Sub-zero interest rates are neither unfair nor unnatural.
DENMARK'S Maritime Museum in Elsinore includes one particularly unappetising exhibit: the world's oldest ship's biscuit, from a voyage in 1852.
Known as hardtack, such biscuits were prized for their long shelf lives, making them a vital source of sustenance for sailors far from shore.
They were also appreciated by a great economist, Irving Fisher, as a useful economic metaphor.
Imagine, Fisher wrote in "The Theory of Interest" in 1930, a group of sailors ship wrecked on a barren island with only their stores of hardtack to sustain them.
On what terms would sailors borrow and lend biscuits among themselves?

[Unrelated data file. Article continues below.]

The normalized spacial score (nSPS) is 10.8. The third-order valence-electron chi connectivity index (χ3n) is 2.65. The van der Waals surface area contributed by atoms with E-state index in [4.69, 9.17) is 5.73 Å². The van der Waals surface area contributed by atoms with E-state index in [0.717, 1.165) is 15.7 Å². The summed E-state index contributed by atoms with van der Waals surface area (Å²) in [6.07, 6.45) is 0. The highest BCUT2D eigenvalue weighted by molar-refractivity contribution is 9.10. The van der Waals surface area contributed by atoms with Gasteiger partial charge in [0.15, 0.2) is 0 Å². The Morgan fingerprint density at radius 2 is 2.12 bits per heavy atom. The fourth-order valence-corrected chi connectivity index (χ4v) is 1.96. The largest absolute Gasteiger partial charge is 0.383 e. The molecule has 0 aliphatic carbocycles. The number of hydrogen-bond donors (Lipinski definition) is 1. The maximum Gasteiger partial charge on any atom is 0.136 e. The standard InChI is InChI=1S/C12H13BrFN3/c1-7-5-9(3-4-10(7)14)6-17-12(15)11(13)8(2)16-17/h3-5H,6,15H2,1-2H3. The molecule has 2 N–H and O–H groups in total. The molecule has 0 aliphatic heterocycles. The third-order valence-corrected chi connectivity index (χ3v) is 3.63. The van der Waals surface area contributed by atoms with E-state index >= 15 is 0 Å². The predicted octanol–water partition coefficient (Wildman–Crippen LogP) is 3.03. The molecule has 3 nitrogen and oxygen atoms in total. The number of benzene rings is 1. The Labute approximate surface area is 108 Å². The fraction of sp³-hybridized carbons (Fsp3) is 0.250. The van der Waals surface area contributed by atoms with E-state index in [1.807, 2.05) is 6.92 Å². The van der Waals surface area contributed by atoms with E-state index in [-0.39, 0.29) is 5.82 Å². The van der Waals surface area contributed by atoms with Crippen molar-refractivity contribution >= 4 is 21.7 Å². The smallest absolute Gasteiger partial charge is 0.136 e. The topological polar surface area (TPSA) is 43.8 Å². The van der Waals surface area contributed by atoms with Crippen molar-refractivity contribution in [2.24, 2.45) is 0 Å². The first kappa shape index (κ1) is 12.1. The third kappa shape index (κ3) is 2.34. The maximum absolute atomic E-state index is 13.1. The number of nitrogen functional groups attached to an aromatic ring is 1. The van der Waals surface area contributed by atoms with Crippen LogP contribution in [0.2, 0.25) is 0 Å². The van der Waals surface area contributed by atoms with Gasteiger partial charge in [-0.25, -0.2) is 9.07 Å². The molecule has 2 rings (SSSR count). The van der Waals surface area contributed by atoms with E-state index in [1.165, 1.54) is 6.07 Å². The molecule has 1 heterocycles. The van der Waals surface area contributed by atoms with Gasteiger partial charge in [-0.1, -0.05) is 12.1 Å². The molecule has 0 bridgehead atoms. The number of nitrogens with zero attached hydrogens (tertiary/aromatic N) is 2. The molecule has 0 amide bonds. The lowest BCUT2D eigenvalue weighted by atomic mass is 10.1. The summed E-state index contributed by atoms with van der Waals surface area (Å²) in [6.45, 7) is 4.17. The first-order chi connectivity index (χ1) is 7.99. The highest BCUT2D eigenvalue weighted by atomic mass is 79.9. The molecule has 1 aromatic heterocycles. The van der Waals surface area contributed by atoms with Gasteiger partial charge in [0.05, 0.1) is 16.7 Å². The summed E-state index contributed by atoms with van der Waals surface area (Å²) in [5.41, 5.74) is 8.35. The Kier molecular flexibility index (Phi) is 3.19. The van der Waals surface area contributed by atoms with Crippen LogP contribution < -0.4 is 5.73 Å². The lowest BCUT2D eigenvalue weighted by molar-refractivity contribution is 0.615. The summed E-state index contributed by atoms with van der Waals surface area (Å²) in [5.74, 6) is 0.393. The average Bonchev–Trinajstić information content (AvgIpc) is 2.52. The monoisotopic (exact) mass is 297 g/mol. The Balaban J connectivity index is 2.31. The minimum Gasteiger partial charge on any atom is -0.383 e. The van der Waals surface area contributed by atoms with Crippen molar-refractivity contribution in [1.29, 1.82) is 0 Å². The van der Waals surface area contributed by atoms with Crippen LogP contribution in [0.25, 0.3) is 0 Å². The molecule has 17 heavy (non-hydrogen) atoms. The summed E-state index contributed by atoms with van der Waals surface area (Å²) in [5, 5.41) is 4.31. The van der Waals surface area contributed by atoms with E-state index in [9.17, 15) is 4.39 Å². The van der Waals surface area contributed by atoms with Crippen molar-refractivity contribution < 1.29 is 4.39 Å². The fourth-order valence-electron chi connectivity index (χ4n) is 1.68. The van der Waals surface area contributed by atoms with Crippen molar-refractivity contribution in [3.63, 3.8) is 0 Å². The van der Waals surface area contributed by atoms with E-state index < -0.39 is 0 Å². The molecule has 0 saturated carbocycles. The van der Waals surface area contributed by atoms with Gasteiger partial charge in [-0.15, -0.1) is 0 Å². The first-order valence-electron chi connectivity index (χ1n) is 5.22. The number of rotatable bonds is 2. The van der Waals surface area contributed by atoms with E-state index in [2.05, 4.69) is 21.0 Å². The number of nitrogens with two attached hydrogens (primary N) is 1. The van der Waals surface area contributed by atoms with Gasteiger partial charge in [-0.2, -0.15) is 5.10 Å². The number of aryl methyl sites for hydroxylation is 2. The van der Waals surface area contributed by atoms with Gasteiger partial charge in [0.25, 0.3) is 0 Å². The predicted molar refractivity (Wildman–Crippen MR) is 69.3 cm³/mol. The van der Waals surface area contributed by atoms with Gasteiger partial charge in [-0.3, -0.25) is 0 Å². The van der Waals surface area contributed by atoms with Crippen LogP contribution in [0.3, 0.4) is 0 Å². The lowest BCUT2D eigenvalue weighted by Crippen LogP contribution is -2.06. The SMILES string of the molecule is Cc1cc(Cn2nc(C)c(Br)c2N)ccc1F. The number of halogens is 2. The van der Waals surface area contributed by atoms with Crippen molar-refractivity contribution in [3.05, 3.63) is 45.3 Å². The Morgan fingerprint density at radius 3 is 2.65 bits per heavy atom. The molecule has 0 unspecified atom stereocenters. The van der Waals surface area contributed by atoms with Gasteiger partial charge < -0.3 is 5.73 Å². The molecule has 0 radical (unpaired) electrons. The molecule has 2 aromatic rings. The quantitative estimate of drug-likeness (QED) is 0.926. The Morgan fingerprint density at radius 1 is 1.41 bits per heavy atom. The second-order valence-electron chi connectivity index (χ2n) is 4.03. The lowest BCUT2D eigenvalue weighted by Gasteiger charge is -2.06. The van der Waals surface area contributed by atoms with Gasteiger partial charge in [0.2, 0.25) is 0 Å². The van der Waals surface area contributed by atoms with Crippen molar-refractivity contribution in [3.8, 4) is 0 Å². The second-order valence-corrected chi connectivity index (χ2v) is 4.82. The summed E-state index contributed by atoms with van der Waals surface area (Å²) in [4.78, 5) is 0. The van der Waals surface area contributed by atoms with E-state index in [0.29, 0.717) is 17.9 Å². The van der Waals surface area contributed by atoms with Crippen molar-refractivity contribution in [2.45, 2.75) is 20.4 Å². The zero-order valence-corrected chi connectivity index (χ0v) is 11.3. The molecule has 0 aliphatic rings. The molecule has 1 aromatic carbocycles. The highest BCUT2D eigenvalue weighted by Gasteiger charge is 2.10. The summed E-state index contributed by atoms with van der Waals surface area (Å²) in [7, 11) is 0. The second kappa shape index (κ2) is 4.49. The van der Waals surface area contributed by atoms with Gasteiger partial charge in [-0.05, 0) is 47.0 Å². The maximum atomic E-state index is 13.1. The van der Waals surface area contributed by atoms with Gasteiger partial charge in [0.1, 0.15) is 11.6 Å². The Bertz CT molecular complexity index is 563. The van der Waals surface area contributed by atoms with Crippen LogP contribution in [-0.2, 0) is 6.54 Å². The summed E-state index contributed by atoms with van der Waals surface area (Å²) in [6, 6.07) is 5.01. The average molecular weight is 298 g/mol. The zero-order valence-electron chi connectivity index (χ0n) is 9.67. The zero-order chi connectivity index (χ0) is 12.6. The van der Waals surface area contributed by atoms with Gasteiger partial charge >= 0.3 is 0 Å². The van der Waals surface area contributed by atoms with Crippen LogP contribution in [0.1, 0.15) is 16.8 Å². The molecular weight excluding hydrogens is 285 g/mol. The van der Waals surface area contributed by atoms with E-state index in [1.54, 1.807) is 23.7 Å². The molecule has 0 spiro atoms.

In this forlorn economy, what rate of interest would prevail?
One might think the answer depends on the character of the unfortunate sailors.
Interest, in many people's minds, is a reward for deferring gratification.
That is one reason why low interest rates are widely perceived as unjust.
If an abstemious sailor were prepared to lend a biscuit to his crewmate rather than eating it immediately himself, he would deserve more than one biscuit in repayment.
The rate of interest should be positive- and the sharper the hunger of the sailors, the more positive it would be.
In tact, Fisher pointed out, the interest rate on his imagined island could only be zero.
If it were positive, any sailor who borrowed an extra biscuit to eat would have to use more than one biscuit in the future to repay the loan.
But no sailor would accept those terms because he could instead eat one more piece from his own supply, thereby reducing his future consumption by one, and only one, piece.